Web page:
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Inbox // Outbox 12/5/16

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Something in Between by Melissa de la Cruz

I’m really intrigued by this book because it’s about an extremely driven girl who, after winning a competitive national scholarship, finds out that she’s an illegal immigrant.  I’m a few pages in and, while I don’t find the protagonist’s voice super compelling at this point, am eager to keep reading.

This Day: New and Collected Sabbath Poems 1979 – 2012 by Wendell Berry

I just got this collection in the mail and can’t wait to sink my teeth in.  I’m currently working my way through the complete works of W.B. Yeats, reading a few poems every morning.  This is my next project.

The Magicians by Lev Grossman

I checked this one out of the library on a whim.  The reviews on Goodreads aren’t amazing, but several of my friends have given it high rankings… so I’ll see how it goes.

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Outbox:

The Girl You Left Behind by Jojo Moyes

I listened to this one on audiobook during my commute.  I found the composition of the book jarring.  Moyes jumps between two time periods, linking two stories together.  While I liked the two stories, the linking felt forced.  Also, the trial at the end goes on for WAY too long.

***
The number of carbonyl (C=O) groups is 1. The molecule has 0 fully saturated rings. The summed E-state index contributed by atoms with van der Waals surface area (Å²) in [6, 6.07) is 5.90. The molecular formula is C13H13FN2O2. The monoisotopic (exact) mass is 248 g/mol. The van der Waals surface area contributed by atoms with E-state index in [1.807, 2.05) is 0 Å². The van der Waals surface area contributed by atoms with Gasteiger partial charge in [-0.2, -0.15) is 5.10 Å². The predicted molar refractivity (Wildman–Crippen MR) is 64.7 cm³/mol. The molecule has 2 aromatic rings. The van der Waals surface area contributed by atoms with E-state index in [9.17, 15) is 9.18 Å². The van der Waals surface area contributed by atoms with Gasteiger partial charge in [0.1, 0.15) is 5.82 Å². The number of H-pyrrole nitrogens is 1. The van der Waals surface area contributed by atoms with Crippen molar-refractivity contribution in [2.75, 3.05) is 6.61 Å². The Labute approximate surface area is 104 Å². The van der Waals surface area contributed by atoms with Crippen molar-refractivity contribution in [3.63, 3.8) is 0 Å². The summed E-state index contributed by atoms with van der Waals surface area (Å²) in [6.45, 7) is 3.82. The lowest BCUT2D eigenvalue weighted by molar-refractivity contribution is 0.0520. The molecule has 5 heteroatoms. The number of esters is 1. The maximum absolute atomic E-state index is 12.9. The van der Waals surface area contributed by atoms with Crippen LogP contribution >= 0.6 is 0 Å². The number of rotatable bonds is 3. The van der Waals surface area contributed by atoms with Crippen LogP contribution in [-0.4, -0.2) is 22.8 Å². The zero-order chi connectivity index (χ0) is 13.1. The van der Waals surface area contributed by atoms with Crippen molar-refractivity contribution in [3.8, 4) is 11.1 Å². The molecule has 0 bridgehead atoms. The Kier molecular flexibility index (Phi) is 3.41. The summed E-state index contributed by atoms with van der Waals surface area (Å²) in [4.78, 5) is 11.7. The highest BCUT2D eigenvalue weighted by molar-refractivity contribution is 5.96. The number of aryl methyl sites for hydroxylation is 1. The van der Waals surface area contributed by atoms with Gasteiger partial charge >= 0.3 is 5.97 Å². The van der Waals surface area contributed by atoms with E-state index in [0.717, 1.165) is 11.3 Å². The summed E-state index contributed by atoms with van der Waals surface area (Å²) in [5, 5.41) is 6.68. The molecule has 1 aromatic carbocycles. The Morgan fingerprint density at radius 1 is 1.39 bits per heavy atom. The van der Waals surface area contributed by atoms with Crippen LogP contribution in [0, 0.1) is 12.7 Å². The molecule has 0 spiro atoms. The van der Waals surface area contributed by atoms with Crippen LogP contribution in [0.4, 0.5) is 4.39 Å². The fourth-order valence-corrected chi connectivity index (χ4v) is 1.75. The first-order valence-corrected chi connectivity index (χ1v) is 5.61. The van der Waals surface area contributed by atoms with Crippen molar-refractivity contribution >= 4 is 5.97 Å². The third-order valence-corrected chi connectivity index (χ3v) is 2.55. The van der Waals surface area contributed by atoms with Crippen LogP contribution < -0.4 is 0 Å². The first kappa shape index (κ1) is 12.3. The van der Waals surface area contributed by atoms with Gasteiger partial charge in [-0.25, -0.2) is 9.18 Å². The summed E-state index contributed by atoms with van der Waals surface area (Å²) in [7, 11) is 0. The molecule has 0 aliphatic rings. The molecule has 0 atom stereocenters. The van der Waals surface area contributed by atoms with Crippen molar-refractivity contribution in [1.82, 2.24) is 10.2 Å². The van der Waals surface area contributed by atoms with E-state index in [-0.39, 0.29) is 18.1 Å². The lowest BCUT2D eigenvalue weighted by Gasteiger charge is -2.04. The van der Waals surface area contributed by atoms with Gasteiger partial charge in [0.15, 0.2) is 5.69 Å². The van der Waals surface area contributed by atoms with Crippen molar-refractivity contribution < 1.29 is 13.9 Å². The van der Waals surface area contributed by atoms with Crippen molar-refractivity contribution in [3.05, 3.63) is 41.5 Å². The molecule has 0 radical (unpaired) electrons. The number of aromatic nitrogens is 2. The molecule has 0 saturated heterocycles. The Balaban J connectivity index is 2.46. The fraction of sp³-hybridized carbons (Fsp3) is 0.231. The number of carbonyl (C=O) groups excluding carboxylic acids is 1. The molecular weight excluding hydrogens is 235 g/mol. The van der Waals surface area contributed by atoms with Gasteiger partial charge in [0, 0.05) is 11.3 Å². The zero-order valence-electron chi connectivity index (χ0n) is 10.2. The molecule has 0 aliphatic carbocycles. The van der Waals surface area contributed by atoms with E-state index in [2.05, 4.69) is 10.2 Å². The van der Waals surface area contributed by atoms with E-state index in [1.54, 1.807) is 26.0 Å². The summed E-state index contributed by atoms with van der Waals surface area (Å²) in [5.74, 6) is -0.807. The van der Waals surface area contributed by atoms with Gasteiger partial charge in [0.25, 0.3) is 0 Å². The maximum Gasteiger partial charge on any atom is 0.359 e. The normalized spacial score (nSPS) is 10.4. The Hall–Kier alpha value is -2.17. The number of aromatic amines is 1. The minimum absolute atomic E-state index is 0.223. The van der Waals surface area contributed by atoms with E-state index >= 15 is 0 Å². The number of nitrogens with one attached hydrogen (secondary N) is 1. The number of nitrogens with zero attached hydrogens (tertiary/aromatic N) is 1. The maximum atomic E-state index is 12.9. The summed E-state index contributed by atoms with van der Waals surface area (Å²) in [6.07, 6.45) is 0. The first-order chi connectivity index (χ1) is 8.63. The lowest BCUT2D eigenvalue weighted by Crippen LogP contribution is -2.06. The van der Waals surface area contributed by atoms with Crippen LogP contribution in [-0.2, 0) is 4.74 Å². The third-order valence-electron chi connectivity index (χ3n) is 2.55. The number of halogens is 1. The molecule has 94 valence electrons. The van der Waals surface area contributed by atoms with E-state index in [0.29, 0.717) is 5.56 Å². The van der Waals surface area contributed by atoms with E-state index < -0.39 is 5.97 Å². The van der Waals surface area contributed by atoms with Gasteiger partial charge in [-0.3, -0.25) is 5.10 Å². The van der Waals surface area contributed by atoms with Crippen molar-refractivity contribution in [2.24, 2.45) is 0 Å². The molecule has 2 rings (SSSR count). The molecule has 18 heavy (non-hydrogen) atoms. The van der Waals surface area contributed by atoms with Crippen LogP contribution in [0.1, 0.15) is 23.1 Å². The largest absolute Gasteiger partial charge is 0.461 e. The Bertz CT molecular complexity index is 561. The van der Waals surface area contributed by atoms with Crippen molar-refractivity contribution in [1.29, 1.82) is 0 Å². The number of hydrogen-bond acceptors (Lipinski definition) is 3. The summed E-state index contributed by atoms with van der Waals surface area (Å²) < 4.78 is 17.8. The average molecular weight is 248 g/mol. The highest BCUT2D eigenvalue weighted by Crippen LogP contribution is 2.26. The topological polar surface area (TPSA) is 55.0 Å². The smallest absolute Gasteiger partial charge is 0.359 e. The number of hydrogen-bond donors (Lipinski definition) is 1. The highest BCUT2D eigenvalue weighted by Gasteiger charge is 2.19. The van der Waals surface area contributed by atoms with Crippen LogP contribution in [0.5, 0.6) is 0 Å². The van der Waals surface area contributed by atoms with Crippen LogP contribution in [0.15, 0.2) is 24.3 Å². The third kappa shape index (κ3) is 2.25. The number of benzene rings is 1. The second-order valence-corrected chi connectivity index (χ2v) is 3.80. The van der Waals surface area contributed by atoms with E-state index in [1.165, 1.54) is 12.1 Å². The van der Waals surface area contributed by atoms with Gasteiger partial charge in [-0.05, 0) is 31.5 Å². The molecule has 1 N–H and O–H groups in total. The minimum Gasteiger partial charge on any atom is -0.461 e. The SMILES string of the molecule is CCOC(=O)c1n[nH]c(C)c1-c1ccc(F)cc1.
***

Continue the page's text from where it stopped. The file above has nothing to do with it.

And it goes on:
Second Chance Summer by Morgan Matson

I’ve been tearing through Matson’s novels over the past couple of months.  This one fits the genre of YA summer romance perfectly, but is no less enjoyable for it.

Humans of New York: Stories by Brandon Stanton

Stanton’s book is a collection of pictures and quotes from his Facebook page, Humans of New York.  I’ve been a fan of his work for quite a while.  What I loved about seeing the stories in book form was the way that so many of them linked together.  It captures the diversity of what it is to be human while tying us all together.  While we all are different, on a deep level, we are all the same.

Eligible by Curtis Sittenfeld

I’ve heard good things about Sittenfeld’s modern day retelling of Pride & Prejudice.  I read the book in one sitting in the car and, while entertained, wasn’t blown away.  I liked some of the innovations, but a lot of the modern equivalents didn’t feel weighty enough.  Also, I didn’t actually LIKE any of the characters.

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My next Inbox // Outbox will be on December 19

For more of my bookish adventures, add me on Goodreads!